In yet another land swap deal that will see lucrative state-owned land handed to a private business in exchange for a new building on cheaper land, the Try Pheap Group has built a new headquarters for the Women’s Affairs Ministry in Stung Meanchey commune.
In return, the Try Pheap Group will take over the ministry’s prime location on Norodom Boulevard when the ministry vacates it at the end of this month.
“The reason for our removal is because Try Pheap’s company wants this [ministry] building,” said a Women’s Affairs Ministry official with knowledge of the deal, who asked for anonymity for fear of retribution.
“They have a deal with the government,” the official said. “They’re keeping everything secret.”
Try Pheap Group is headed by the eponymous casino and timber magnate, who already boasts a vast portfolio of mining and economic land concessions across the country. His company’s headquarters is currently located next to the Women’s Affairs Ministry.
Women’s Affairs Minister Ing Kantha Phavi refused to comment Tuesday on the deal.
“It’s not my mandate,” said Ms. Kantha Phavi. “I do not do phone interviews. You will have to call the Ministry of Land Management.” A spokesman for the Ministry of Land Management declined to comment. However, Try Pheap Group administrators confirmed the land swap.
“Our company constructed the new building for the Ministry of Women’s Affairs and we will take over the old location after they are removed next month,” said Som Phanny, Try Pheap Group’s administration chief.
Mr. Phanny declined to elaborate on the cost of the project or the value of the land.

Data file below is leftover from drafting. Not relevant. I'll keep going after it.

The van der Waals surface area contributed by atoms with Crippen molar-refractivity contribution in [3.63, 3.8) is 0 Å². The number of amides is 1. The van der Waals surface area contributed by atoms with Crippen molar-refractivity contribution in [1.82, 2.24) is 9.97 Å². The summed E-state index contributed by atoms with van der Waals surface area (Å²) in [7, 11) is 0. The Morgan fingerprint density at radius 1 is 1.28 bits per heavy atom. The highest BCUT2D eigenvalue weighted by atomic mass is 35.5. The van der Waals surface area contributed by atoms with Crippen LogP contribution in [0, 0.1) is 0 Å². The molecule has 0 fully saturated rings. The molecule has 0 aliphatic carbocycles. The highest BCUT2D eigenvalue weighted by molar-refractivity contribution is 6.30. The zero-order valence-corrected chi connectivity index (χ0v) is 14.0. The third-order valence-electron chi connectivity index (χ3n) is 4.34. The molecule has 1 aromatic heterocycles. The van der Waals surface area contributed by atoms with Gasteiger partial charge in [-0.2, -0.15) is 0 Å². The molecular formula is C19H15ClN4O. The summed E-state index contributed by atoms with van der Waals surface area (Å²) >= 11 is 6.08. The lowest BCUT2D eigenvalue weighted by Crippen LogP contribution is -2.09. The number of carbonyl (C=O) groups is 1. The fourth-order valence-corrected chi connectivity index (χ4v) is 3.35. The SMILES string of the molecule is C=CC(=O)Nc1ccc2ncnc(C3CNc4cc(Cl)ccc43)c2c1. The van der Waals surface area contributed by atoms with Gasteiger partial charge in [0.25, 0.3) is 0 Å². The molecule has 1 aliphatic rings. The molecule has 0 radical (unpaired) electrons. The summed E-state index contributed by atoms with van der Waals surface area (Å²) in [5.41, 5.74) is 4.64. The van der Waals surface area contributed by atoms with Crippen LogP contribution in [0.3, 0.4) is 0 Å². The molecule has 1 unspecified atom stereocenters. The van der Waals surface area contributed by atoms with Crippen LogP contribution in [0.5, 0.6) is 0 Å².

Hin Socheat, deputy head of research at the Bonna Realty Group, said Tuesday that commercial property in Daun Penh is worth up to $5,000 to $8,000 per square meter. In Stung Meanchey, commercial property is worth about $1,000 to $1,200 per square meter.
The Women’s Affairs Ministry land swap follows a string of similar deals in the heart of Phnom Penh, which have seen dozens of ministries and state buildings handed to private companies.
The Environment Ministry exchanged its valuable Sihanouk Boulevard location with the Ratana Cooperation and Construction company for a new building in Meanchey district. The new building and land was then returned to the company after ministry staff became angry at having to drive so far from the city center to get to work.
The city’s department of public works and transport swapped its land near Olympic Stadium and moved into a new location built by the Khun Sear Development Group in Russei Keo district’s Chroy Changva peninsula.
And more recently, the State Secretariat of Civil Aviation swapped its Norodom Boulevard headquarters for a new building to be built near the Phnom Penh International Airport.
Although Prime Minister Hun Sen has admonished ministers for swapping land, especially in the case of properties with historical or cultural import, he has also defended the practice. In a 2012 speech, he compared land swapping to horse trading.
“Bringing a horse to exchange for a horse is good policy for the government,” he said at the time. “At the end, a horse is still a horse.”
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